A new twist was added to the mystery that FOBA has turned out to be when Rwandan president Paul Kagame’s former bodyguard, Mr Nobel Marara, who fled Rwanda and went into exile in the United States, authored the book Behind the Presidential Curtain in which he claimed that FOBA had been created by Mr Kagame during his time as the director of Uganda’s Directorate of Military Intelligence (DMI), which was headquartered in Basiima House in Kampala.
“Maj Kagame in his Basima House office formed a non-existing rebel group and called it a silly name (FOBA) Force Obote Back Again. The name itself was very silly, reason being that any sober minded rebel group could not say that it was forcing the ousted president back again,” Mr Marara wrote.
Marara said Mr Kagame had hidden behind the smokescreen of FOBA to suppress those that he was suspicious of.
“He used the guise of this group to kill not only the supporters of the top political parties such as UPC and DP but also people that had fought Obote on different fronts such as FEDEMU [Freedom Democratic Movement] and UFM [Uganda Freedom Movement] …After forming FOBA he ordered the arrests of these innocent individuals, took them to Basima House just behind Lubiri Barracks where they were tortured and killed. They were all questioned about FOBA activities which they never knew about while he himself knew exactly what he was doing,” Marara further wrote.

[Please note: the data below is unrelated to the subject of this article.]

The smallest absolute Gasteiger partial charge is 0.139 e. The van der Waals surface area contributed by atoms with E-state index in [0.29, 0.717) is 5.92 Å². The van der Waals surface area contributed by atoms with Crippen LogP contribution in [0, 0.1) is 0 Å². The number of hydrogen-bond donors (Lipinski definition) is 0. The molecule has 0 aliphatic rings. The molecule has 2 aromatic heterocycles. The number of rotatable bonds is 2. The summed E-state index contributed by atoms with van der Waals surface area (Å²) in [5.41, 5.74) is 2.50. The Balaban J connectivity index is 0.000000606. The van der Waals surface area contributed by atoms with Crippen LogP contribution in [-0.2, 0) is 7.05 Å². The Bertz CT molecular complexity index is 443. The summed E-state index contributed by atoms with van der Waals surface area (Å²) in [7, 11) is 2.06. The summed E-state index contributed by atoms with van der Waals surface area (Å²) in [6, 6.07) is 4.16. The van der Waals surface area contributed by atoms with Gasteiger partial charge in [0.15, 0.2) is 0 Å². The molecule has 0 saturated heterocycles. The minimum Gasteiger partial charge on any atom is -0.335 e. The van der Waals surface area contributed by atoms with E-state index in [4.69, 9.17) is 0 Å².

The circumstances under which former Samia Bugwe North MP Aggrey Awori came to be associated with this rebel outfit that was believed to have been created by people with whom he was sharply opposed to remain unclear, but many of those who survived the rebel outfit’s incursions into Busia and other parts of Bukedi region named him as the rebel outfit’s leader.
It was not possible to talk to Mr Awori for this article, but in February 2002 during a public dialogue that had been organised by the Uganda Joint Christian Council (UJCC) to discuss the Political Parties and Organisations’ Bill, he admitted to having had a hand in the killing of LCs in the Busia area during the years of insurgency.
“Museveni killed people and I killed some of Museveni’s people. For two years there were no LCs in my area because I did not believe in their system,” he said while speaking at Hotel Africana in Kampala.
That was the closest that the country came to having an idea about the apex leadership of the shadowy outfit.
However, there was never any mystery about the leadership of rebels who ran riot in Samia Bugwe. The rebels divided their theatre of operation into three. There was the north, south and central.
Richard Wilson Adula, whose bush alias was Omwero (the light skinned one) was the overall commander in Busia North. Four former officers of the UNLA, 2nd Lieutenant Franco Mangeni alias Nabutono (the small bodied one), Charles Ojambo alias Korokoto, David Wabwire alias Masingo (cow dung), Vincent Oguttu and Thomas Mangeni were the commanders in Busia South.
Charles Wafula, Humphrey Nyongesa, former Special Forces officer Muga Adulo, former UNLA non commissioned officer (NCO) John Ogayo, Paul Ogalo, a former operative in Presidential Protection Unit (PPU), Francis Bwire and John Mangeni were commanders in Busia Central.
Next week, read about how
President Museveni reacted to the emergence of the new rebel outfit